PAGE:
I wonder how Kubernetes executes updates. Let's say that two entities perform an update at the same time. How will the configuration be applied? Is applying/deleting configuration and in general performing mutations over K8S API an atomic operation? Is it possible to perform a mutation based on a condition?

Let's take this simple ConfigMap for an example:

apiVersion: v1
kind: ConfigMap
  name: testmap
  foo: "1"

I'd like to update this configuration by setting foo: "2" but only if the foo: "1" exists in the ConfigMap. Such atomic features can be found in databases like MongoDB (e.g. findAndModify), Redis, etc. How can I achieve atomicity in K8S?


In Kubernetes you will need to communicate with kube-apiserver to view resources or make changes to them.

kube-apiserver is using etcd as a place to store data required by Kubernetes.

etcd is a consistent and highly-available key value store used as Kubernetes' backing store for all cluster data

Kubernetes.io: Operating etcd clusters for Kubernetes

You can read on the official site of etcd:

etcd specific definitions

Operation completed

An etcd operation is considered complete when it is committed through consensus, and therefore “executed” – permanently stored – by the etcd storage engine. The client knows an operation is completed when it receives a response from the etcd server. Note that the client may be uncertain about the status of an operation if it times out, or there is a network disruption between the client and the etcd member. etcd may also abort operations when there is a leader election. etcd does not send abort responses to clients’ outstanding requests in this event.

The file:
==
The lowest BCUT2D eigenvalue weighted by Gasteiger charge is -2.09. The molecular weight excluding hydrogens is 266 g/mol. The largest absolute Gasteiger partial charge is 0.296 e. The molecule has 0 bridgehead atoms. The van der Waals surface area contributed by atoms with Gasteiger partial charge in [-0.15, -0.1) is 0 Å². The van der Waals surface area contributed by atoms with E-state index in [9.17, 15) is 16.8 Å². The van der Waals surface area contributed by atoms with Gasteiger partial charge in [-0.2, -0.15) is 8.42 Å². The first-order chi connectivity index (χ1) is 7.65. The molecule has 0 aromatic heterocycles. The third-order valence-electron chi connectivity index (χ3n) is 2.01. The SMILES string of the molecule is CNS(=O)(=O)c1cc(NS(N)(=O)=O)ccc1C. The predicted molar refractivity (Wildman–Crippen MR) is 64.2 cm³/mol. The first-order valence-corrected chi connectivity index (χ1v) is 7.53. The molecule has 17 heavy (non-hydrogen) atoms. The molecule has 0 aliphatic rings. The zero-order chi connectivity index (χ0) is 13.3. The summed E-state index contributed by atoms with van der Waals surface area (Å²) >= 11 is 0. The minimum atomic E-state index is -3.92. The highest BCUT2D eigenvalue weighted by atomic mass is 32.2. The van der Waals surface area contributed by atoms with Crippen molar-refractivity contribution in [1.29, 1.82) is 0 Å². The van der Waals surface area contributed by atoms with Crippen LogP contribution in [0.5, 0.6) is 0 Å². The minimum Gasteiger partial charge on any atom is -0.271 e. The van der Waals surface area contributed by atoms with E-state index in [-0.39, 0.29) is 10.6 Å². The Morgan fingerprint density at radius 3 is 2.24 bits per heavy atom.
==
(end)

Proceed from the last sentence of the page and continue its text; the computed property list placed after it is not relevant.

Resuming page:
Guarantees provided


All API requests are atomic; an operation either completes entirely or not at all. For watch requests, all events generated by one operation will be in one watch response. Watch never observes partial events for a single operation.

As you can read above, etcd has a guarantee to be consistent.

More information about the operations on resources can be found in this blog post:

You can read there (blog post is quite lengthy but explanatory):

There may be certain instances when you want to be sure that no changes have been made to a resource between the time you read the resource and when you are updating it. Put another way, you need to make sure all changes to a resource are atomic. This is the use case for updating a resource using replace. For example, if you have a ConfigMap with a counter that is updated by multiple sources, you may want to make sure that two sources do not attempt to update the counter simultaneously, causing you to “lose” an update.

<-- SKIPPED -->

The spec supplied in the replace request should be the fully formed resource spec, not a partial spec and not just the parts required when using kubectl apply. In particular, you must include the current resourceVersion in the spec metadata. If you do not include the resourceVersion or the version you provide is not the current one, the replacement will be rejected.

Additional resources:

I found similar case on Stackoverflow which is also dealing with similar question:

  • Thanks! I think I was looking for the "replace" command. – xpepermint Dec 24 '20 at 16:13

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